Australia’s Labor party has announced it will commit $3 million to support the country’s first Blockchain Academy if it is elected into power in May.
Labor said it would establish the Academy in Perth, Western Australia (WA), as it was ideally positioned for developing collaborations and relationships with regional neighbours located in the same time zone.
Shadow minister for the digital economy Ed Husic said as a regular visitor to Perth he was aware of the tech talent and emerging fintech community that already existed in the city.
“It’s been estimated that for every single blockchain developer, there’s about 14 job opportunities according to a recent report done by the Australian Computer Society and Data61,” Husic said.
“We’re announcing today our commitment to set aside $3 million in the establishment of a blockchain academy in Perth to make sure that we train people with the skills that are highly sought after in blockchain.”
Plans for the Academy include exploring industry specific applications of blockchain, connecting corporations with start-ups, as well as supporting academia and students to help spot opportunities for the technology in specific use cases.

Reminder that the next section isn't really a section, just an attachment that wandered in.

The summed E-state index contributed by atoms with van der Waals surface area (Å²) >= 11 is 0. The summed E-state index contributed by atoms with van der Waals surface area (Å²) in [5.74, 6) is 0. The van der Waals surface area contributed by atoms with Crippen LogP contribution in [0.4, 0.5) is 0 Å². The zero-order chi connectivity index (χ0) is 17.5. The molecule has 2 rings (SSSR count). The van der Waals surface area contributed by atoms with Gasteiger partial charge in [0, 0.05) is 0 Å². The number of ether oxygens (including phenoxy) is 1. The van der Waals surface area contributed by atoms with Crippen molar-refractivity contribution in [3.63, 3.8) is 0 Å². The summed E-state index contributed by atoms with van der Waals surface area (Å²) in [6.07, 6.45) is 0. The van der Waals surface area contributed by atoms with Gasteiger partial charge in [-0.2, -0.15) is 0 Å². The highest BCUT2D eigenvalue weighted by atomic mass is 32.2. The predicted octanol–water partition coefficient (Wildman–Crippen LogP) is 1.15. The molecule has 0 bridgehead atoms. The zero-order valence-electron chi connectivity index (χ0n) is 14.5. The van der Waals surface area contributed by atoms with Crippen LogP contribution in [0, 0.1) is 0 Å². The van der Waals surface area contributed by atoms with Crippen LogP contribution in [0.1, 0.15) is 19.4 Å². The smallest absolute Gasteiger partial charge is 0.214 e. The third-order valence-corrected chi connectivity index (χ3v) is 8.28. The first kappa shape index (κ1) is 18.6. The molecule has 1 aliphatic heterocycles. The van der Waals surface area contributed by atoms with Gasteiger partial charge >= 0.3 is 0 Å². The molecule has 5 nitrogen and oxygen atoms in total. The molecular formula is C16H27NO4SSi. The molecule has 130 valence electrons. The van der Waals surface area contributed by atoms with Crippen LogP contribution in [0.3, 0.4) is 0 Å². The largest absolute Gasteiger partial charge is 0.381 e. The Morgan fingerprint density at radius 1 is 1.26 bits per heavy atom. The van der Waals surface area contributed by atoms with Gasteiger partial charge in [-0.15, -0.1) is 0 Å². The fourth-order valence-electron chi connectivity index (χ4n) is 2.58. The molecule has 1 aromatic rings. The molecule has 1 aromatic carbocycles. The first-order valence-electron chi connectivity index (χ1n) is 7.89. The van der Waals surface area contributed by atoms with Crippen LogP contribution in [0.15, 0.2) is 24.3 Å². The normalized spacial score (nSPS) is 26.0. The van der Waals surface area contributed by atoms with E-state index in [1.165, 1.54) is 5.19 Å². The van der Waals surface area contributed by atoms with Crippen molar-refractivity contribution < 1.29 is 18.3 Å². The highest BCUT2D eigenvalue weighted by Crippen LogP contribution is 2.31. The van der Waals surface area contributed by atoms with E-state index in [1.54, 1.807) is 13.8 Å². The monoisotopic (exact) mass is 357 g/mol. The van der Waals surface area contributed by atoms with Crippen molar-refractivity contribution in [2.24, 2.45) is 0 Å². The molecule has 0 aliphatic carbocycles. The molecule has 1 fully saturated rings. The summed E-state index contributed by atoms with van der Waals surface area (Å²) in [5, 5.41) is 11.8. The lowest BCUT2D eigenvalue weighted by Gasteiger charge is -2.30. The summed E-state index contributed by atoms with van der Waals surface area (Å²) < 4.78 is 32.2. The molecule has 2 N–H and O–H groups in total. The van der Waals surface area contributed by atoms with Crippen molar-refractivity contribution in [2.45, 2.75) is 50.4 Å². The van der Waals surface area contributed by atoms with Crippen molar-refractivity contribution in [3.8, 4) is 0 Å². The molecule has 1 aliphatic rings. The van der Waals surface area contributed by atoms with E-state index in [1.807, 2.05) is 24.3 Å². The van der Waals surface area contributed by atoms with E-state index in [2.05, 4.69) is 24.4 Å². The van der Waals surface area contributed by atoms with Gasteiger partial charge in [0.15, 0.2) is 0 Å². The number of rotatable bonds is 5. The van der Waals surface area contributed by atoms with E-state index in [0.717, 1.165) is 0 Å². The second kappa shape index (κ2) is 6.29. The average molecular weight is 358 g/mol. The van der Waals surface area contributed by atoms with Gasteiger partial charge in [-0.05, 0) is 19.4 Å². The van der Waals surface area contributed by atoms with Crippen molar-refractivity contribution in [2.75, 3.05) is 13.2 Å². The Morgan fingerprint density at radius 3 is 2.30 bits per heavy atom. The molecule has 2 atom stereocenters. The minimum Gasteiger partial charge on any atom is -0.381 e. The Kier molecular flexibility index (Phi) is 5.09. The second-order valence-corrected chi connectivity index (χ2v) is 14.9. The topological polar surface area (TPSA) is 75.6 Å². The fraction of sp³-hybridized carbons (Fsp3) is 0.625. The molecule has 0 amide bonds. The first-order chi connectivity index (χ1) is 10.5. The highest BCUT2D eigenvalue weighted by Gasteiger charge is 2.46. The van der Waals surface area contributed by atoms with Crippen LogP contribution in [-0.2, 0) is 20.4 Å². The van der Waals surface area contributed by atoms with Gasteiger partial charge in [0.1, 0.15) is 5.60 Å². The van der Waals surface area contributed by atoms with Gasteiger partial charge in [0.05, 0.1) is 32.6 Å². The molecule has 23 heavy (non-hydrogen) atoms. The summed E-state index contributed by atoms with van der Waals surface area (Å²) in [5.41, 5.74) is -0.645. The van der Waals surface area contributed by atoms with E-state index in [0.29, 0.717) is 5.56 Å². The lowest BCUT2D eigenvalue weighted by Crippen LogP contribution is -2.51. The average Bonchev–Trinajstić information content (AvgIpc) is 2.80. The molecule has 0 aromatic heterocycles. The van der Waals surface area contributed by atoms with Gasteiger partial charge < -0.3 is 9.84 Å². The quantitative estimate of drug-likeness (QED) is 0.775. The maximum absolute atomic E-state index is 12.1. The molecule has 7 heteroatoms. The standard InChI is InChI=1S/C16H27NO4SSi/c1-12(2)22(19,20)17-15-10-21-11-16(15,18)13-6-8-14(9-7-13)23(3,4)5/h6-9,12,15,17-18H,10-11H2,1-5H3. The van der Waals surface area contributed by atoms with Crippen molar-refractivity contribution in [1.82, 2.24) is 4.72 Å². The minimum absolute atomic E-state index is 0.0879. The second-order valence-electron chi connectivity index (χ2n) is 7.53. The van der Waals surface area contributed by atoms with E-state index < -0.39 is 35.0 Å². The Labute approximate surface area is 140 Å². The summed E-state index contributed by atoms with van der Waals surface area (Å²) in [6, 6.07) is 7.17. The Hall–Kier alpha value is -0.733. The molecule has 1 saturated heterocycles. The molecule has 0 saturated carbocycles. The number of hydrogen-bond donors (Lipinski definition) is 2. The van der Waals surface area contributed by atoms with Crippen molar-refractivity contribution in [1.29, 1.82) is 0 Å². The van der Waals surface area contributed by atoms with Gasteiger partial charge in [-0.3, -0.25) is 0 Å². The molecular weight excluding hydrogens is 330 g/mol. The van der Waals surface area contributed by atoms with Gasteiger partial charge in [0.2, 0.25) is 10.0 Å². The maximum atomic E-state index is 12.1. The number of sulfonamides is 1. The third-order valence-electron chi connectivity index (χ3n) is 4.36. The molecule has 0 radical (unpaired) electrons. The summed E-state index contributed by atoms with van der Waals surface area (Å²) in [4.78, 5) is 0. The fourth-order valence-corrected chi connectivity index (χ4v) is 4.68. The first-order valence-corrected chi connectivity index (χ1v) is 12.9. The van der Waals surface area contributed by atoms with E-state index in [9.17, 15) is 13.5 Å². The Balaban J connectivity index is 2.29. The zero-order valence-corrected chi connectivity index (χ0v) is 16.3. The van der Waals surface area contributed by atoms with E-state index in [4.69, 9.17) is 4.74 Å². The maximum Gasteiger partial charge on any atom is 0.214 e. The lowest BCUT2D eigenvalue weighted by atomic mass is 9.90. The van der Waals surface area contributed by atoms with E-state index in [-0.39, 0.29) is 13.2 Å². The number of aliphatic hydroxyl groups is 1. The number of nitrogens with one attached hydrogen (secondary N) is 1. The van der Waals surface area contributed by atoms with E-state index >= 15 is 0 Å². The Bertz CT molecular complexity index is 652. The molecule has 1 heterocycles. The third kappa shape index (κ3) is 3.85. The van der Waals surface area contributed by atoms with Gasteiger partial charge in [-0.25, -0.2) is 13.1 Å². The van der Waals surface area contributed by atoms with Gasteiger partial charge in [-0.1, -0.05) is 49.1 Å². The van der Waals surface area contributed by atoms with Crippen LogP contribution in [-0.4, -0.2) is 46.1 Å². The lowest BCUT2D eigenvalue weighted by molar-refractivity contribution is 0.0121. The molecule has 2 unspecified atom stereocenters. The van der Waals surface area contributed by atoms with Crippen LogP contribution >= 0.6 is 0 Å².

Blockchain consultancy DigitalX CEO Leigh Travers, who is Perth-based, said WA was leading the charge in blockchain technology.
“We’ve had some successful companies that have launched from here, and we’ve got universities such as the University of Western Australia already offering blockchain courses. What that means is you’ve got a fast rate of adoption among academics and corporates,” Travers said.
“Blockchain is moving quickly from proof of concept into active development. It’s being applied in a number of verticals; we’re seeing it happen in the mining sector, the legal sector and of course finance.”
Labor member for WA Matt Keogh said the announcement acknowledged Perth as a growing hub for new technology.
“By having a blockchain academy, we’re trying to bridge that skills gap at a time when WA is facing some high employment levels as well, so having that extra capacity for skills and training is really important,” Keogh said.
Once proven successful in Perth, Labor said it would consider expanding the academy’s offering to other key cities.